The U.S. House defeated a key trade-related bill that was an essential step to passing President Barack Obama's long-sought trade authority.
The House overwhelmingly defeated Trade Adjustment Assistance, which was a necessary step for the body to progress a trade promotion authority bill. The latter vote would have allowed Obama to "fast-track" his negotiated trade deals through Congress—meaning the legislative branch would only have the options to approve or reject such an agreement.
The TAA vote—126 in favor, and 302 against the motion—came after Minority Leader Nancy Pelosi announced she would be voting "no" on the measure.
Despite the failure of that proposal, the House proceeded to cast votes anyway on fast-track authority. That bill then passed the wholly symbolic vote by a count of 219 to 211.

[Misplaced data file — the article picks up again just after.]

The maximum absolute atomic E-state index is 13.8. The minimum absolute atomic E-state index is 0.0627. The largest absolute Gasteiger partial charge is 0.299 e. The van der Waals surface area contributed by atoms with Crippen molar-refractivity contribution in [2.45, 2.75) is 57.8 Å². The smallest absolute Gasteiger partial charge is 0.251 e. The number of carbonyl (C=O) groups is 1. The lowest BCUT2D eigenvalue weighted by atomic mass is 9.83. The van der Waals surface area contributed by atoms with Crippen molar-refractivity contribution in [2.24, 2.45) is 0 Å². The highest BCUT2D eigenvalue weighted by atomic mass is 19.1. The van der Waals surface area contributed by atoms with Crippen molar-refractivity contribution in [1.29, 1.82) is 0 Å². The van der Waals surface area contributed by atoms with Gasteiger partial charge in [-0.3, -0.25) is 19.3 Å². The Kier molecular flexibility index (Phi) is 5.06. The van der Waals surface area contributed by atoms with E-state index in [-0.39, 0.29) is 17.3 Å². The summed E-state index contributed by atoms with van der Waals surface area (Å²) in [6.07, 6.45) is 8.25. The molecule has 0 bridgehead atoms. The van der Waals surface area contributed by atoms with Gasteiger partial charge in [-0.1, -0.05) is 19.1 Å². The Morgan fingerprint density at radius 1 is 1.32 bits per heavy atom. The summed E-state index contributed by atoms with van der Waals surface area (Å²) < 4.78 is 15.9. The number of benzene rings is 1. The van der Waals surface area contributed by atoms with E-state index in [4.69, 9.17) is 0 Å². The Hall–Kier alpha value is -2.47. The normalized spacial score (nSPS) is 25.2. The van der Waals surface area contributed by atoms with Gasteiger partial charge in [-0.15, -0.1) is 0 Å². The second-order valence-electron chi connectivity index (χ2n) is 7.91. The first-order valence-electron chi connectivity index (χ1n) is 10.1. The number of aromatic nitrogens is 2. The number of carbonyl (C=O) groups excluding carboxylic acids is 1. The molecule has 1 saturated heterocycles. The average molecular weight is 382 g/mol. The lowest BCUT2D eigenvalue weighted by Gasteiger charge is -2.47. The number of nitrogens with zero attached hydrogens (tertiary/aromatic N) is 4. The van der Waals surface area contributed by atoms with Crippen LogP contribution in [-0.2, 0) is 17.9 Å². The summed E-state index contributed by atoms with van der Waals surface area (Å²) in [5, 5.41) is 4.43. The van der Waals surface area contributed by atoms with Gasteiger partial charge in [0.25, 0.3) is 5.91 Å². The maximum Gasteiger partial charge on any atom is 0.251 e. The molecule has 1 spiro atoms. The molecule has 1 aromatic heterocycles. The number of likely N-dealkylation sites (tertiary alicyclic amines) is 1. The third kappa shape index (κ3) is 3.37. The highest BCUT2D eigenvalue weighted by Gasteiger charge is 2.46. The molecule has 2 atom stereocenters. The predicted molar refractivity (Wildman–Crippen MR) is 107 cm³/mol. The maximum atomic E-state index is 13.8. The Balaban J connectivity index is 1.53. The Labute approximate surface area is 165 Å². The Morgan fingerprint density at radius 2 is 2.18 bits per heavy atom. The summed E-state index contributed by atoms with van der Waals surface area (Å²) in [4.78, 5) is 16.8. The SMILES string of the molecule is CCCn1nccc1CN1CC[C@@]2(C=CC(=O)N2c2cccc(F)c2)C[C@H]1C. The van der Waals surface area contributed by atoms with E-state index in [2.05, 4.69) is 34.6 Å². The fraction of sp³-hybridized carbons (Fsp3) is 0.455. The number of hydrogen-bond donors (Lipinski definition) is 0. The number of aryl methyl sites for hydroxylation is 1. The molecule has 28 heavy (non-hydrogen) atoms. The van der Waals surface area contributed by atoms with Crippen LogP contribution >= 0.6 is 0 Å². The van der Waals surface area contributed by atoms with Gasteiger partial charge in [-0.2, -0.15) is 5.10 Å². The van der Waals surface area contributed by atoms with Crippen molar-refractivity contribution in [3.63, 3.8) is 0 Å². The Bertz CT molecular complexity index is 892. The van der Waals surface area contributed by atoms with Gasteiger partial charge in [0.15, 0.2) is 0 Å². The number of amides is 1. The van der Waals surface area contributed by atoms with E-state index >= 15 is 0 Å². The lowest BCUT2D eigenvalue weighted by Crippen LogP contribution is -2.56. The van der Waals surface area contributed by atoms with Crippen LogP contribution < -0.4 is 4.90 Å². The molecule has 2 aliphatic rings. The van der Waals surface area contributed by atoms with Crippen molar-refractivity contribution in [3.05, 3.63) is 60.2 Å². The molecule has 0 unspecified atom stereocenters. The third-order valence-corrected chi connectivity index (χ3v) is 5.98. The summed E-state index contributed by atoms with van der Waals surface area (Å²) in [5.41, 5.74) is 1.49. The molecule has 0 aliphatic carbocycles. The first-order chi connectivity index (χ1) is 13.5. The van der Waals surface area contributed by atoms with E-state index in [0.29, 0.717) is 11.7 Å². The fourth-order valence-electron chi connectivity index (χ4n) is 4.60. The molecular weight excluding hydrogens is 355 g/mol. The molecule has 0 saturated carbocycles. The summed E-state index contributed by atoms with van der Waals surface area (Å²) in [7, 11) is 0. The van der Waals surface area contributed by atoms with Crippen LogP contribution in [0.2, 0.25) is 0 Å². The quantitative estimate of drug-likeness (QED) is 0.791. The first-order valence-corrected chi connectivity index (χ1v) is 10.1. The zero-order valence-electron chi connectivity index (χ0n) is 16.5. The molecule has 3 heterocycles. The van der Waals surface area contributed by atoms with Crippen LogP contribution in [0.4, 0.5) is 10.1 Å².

White House Press Secretary Josh Earnest hailed this symbolic victory, saying "we are obviously gratified that we were able to advance that piece of legislation with bipartisan support."
Obama, meanwhile, said in a statement that he urges the House "to pass TAA without delay." He said he is ready to sign both that measure and the fast-track authority bill.
"...I urge the House of Representatives to pass TAA as soon as possible, so I can sign them both, and give our workers and businesses even more wind at their backs to do what they do best: imagine, invent, build, and sell goods Made in America to the rest of the world," Obama said in the statement.
The trade authority is a top priority for Obama, who hopes to complete a major deal with 11 Pacific Area nations.